With the EU claiming the crown of global environmental leadership, the greenie blog on the New York Times is taking a sniffy look at quite how much the "colleagues" have on offer.
Not much, according to a number of campaign groups, says the greenie blog. There are "three big loopholes" in the current EU goal of reducing emissions by 20 percent.
First, the EU could use excess carbon credits granted to some Eastern and Central European countries under the Kyoto Protocol. Those represent unearned emissions cuts from the collapse of communist-era industry.
Second, the EU is promoting methods to account for emissions from land-use, land-use change and forestry that also make it too easy for the bloc to meet its current target. And thirdly, the EU is buying carbon credits from international projects that substantially reduce the amount of reductions in emissions it would otherwise have to make domestically.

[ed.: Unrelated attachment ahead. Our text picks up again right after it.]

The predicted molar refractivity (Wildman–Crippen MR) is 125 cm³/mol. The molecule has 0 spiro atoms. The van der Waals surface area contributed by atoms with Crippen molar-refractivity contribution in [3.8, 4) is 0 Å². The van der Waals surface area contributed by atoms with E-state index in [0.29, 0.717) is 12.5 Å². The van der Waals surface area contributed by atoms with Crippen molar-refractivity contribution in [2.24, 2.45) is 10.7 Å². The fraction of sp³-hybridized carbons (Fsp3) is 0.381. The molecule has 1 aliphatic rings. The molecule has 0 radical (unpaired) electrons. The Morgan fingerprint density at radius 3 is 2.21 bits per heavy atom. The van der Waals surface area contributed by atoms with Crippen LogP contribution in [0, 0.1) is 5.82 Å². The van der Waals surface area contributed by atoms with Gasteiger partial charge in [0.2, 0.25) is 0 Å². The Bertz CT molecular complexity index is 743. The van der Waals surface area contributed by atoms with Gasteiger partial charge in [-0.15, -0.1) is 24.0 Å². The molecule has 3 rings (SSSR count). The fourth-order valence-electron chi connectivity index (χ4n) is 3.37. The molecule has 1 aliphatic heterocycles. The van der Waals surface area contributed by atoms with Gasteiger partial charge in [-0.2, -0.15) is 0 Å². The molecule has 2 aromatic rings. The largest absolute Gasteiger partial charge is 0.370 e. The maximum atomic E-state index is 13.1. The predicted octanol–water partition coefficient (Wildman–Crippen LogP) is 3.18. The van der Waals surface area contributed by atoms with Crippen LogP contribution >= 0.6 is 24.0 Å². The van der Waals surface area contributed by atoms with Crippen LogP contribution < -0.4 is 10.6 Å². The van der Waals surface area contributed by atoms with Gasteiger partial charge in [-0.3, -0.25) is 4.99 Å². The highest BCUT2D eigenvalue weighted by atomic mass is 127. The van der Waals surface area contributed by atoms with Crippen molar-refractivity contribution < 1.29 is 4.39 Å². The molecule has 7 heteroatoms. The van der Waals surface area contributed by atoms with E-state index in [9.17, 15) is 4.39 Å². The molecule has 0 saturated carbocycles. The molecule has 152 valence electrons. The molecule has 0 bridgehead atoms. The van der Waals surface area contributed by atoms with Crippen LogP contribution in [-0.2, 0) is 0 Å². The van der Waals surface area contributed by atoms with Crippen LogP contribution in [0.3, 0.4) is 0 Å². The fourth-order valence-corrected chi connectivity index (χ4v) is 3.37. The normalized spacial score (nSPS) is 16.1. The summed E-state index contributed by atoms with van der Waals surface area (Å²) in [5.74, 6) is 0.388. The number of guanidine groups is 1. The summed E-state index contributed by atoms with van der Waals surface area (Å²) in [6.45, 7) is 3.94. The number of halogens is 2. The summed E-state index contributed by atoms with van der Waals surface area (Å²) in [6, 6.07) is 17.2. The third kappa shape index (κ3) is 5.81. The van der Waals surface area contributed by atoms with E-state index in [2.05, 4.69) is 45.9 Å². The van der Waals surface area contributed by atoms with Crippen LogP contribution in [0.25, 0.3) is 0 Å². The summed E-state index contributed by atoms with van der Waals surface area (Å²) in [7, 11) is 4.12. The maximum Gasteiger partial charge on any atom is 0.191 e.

Thus, the present offer actually means slowing down the current pace of emission reductions in Europe, we are told. The EU ends up with less on the table than the United States. Its offer to cut emissions by 17 percent by the end of the next decade, compared with 2005 levels, represents a bigger commitment.
What you see, it seems, it not always what you get – but then it was ever thus. Funny how the US is the bad guy though - even if the EU is getting a little bit of flak.